You want anecdotes?

Well here they are...


(Once again ~  in no particular order)

I was a Peggy (Deck Boy dogs body for the ratings) when I met your Father.

I remember him as the "no nonsense" Chef to keep clear of when I went to collect the meals for the seaman's mess.

At breakfast time he seemed to be always making omelettes. I used to get mesmerised as I watched him, making anything up to eight or nine omelettes at once. He'd deftly flick each omelette over at just the right time. How he kept track of them I never could work out.

Apart from giving me a dressing down for being somewhere I shouldn't be in the Galley, the only thing I remember him saying was, "We should have another war. It's the only time anybody has got any money!"

I'm still at sea. I still tell anybody who wants to listen that the Ruahine was the best job I've ever had in my life.

                                                                                                                                                                             Tony Taylor  
Deck Boy  

"I got to know Mick fairly well in my five voyages on the 'Tiki.  He was a tyrant in the "kitchen" (as he insisted on calling the Galley), but was liked and respected by all.  He was also a great Chef and I have enjoyed many of his creations.  During my time in the stores we were able to choose from First or Tourist menus, provided we fetched it ourselves from the "kitchen", so I was able to judge!

Despite his talents Mick was a man of simple tastes and like to join us down in the stores, after he had fed the 240 or so passengers, in a simple meal of cheese, bread and pickled onions.  The pickled onions were made by us, the humble storemen, from the shallots put on board in London each voyage, but (which) Mick and his staff refused to use.

Michael Fitzgerald

I can vaguely remember your father aboard.  I can remember that a petition was handed to the Purser by a deputation of passengers well into the voyage, stating that we were all quite fed up with the glorious food, and could we please have fish and chips!  Where the fish was suddenly procured from, no-one knew, but on the following night, there it was ~ fish and chips ~ on the menu!

Stuart Andrews
Passenger 1958

Around 1925 - 1930 (my father, Thomas Edwards) decided he would like to go to sea and so he signed on with the New Zealand Shipping Company as a merchant ship's butcher, sailing on the "Rangitata" and later the "Rangitiki" to New Zealand.  When they needed an assistant cook in the kitchen, he volunteered and so was involved, not just in butchery and cooking the food for several hundred people....During the war he progressed to Chief Troop Cook....(He and my mother) were engaged to be married on 3 November 1944 and were married just after the war was over on a day when it poured with rain during the ceremony and photos.  One of the highlights of their wedding was a real three-tier wedding cake.  The wedding guests were amazed as rationing was still at its height....but with Dad being a cook at sea, he managed to pull a few strings and got the Chef to make a proper one with fruit.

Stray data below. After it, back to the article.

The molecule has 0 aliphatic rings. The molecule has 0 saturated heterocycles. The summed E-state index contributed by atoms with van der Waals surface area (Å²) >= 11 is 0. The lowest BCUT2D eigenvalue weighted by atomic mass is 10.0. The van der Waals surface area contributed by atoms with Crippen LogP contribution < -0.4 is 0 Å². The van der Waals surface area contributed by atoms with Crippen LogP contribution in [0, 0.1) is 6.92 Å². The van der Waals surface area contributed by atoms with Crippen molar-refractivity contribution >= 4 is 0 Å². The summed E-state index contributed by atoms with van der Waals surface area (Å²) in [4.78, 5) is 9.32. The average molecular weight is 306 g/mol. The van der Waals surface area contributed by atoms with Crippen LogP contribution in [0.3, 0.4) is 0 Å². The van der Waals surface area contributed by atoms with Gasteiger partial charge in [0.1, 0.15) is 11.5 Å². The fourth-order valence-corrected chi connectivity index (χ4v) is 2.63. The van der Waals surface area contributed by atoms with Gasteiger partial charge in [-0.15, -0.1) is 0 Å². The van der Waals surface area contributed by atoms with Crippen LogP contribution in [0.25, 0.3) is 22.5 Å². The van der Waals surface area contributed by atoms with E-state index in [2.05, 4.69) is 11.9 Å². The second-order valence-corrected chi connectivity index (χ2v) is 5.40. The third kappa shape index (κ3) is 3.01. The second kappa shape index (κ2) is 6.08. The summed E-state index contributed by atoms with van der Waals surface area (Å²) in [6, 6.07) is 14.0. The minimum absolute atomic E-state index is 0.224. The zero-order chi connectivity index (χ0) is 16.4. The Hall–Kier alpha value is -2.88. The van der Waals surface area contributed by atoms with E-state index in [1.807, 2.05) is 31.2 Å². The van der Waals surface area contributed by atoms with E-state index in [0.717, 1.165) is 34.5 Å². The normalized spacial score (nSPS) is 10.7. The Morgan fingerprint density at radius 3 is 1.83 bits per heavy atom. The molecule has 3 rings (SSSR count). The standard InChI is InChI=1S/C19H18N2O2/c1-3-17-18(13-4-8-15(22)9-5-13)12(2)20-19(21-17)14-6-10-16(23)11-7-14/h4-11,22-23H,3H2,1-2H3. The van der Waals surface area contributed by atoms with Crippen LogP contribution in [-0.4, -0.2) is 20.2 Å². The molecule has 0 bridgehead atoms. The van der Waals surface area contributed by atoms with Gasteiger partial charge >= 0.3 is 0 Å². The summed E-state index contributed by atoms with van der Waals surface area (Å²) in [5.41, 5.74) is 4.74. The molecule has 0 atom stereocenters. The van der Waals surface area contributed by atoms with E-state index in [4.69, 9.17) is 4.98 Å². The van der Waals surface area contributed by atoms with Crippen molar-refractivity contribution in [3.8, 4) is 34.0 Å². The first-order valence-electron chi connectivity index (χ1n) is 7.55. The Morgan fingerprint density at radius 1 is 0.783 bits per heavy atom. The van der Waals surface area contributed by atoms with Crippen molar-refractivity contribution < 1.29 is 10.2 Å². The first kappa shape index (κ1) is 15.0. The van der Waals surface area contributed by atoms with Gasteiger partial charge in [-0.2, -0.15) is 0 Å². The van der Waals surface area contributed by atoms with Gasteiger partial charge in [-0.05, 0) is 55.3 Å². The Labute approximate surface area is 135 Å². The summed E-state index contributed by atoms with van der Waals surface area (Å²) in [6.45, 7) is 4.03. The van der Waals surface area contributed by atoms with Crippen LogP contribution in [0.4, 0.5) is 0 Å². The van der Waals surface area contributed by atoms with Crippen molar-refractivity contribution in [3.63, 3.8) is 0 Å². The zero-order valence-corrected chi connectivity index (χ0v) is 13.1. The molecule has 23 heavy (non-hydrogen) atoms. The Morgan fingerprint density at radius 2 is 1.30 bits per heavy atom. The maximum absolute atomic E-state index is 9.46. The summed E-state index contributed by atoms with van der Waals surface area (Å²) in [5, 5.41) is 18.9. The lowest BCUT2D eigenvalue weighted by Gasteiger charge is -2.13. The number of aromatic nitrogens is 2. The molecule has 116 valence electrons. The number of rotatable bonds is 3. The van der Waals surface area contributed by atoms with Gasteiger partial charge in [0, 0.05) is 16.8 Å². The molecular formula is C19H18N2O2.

John Edwards
Son of Thomas Edwards
Meat Chef

14 May 2004 ~ Looking back into Mick Overall's service records, I see that Mr. Edwards' father and mother became engaged on the day before the Rangitiki departed from Liverpool (4 November 1944).  The ship returned to Liverpool a month later, set sail again towards the end of January 1945 and returned to Liverpool 4½ months after that on 12 June 1945, which is indeed "..just after the war was over...".

A "Working Chef" ~ At 10 a.m. when I called on your dad, he and the Second Cook were generally the only personnel to be seen.  The talk before I interrupted was instructions to 2nd Cook of what was expected and who was to do what for the coming lunch.  The 2nd. Cook had probably started the first task of the day while waiting for the Chef's instructions, and I had the impression that he enjoyed some hands-on work.  Tyrant no, but certainly he had a reputation for being strict.  Having on each trip to contend with some new staff he would need to have had stringent control to ensure things were completed to a precise timetable.  Looking back, I am reminded of the Regimental Sergeant-Majors of my Army days when, to me, it soon became obvious that the regiment was run by the RSM with other NCOs, while the officers were purely figureheads.  In no time they soon had a thousand men doing just what was required.    

Dave Webber
Ship's Printer


Engineers didn’t come into contact with the Galley , but electricians did !!


I was 2nd Electrician of the “Rangitiki” a voyage or two before Len Chapman joined and I knew your father.   We had an arrangement – I made sure that his ovens and hotplates were repaired promptly and he kept me in fried egg sandwiches if I got hungry between meals!!


He was a very nice chap and was well known in the New Zealand Ports – I recall that he sometimes appeared on the local radio stations, introduced as “Mr Overall, the famous Chef of the 'Rangitiki'”


Bill Goyne
Second Electrician

... movements between ships were the norm as various exigencies requiring crew movements and replacements came up.  I did deep sea and some coastal voyages on no fewer than eleven of NZSCo. ships in the 10 plus years I was with the Company, which is very few when I compare myself with other members of the NZSCo. Association and The Durham Association whose members served in many more years and many more ships than I.  Mick Overall’s service all those years in one ship is quite unique!

George Brigenshaw
Chief Steward